This article was originally published by Radio Free Europe/Radio Liberty and is reprinted with permission.
Russian and Ukrainian officials say they are holding talks on a major prisoner swap just days after their countries’ presidents discussed the conflict in eastern Ukraine and a possible prisoner exchange in their first telephone call.
Russian envoy for human rights Tatyana Moskalkova held a rare meeting with her Ukrainian counterpart, Lyudmyla Denisova, in Kyiv on July 15 to discuss a swap involving the 24 Ukrainian sailors captured near the Kerch Strait last year, Russian news agencies reported.
Meanwhile, a court in Kyiv postponed a hearing that was expected to lead to the release of Russian journalist Kirill Vyshinskiy, who is in detention in Ukraine.
Earlier in the day, the Ukrainian Prosecutor-General’s Office said it was likely that Vyshinsky, who has been in custody for a year facing treason charges, will be released.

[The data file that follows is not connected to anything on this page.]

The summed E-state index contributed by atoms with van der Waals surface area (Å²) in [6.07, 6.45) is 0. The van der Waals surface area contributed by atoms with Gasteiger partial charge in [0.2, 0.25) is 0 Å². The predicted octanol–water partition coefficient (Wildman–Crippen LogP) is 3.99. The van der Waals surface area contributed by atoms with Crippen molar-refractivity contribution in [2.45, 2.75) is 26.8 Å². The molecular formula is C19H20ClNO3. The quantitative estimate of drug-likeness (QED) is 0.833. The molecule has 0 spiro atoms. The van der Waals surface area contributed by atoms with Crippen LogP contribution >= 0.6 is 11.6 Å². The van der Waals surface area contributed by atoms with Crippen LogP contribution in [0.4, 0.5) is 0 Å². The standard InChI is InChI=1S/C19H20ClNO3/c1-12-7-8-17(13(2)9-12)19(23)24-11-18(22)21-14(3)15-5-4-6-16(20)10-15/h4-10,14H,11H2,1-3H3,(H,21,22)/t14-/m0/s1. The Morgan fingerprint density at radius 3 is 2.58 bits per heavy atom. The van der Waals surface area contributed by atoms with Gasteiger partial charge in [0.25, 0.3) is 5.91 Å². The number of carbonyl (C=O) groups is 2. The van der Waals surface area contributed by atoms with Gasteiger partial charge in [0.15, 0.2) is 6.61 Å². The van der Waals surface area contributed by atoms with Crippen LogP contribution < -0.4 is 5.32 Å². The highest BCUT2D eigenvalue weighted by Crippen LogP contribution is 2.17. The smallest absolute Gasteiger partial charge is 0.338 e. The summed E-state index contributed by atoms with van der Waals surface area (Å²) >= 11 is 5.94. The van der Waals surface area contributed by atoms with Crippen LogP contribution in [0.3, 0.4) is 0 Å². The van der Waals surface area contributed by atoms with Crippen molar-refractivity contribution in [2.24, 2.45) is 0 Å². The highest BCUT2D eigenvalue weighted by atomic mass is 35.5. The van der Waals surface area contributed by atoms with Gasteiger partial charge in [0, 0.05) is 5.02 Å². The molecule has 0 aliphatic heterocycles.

Moskalkova was invited to attend the hearing in the afternoon on July 15, but the court abruptly adjourned it until July 18.
Moskalkova was quoted by Russian news agency RIA Novosti as saying that she was “completely disappointed by the fact that the hearing has been scrapped.”
Earlier on July 15, Ukrainian Foreign Minister Pavel Klimkin told Current Time TV that “there will be a development” in the much-anticipated prisoner exchange between the countries, but he declined to provide further details.
A possible prisoner swap was reportedly discussed during a phone call between Russian President Vladimir Putin and Ukrainian President Volodymyr Zelenskiy on July 11.
Zelenskiy, who took office in May, raised the issue of handing over the sailors captured by Russia, according to a statement on the Ukrainian president’s website.
Ukraine has been seeking the release of the sailors and ships since Russian forces seized them near the strait that links the Black Sea with the Sea of Azov.
Russia annexed Ukraine’s Crimean Peninsula in March 2014, after a covert occupation that Moscow repeatedly denied it was orchestrating.
Soon afterward, violence broke out between Russia-backed separatists and pro-Kyiv forces in eastern Ukraine in a conflict in which more than 13,000 people have died since April 2014, according to UN estimates.
Russia has denied involvement in the Ukrainian conflict despite considerable evidence that NATO and some Western governments say proves it has aided the separatists militarily and in other ways.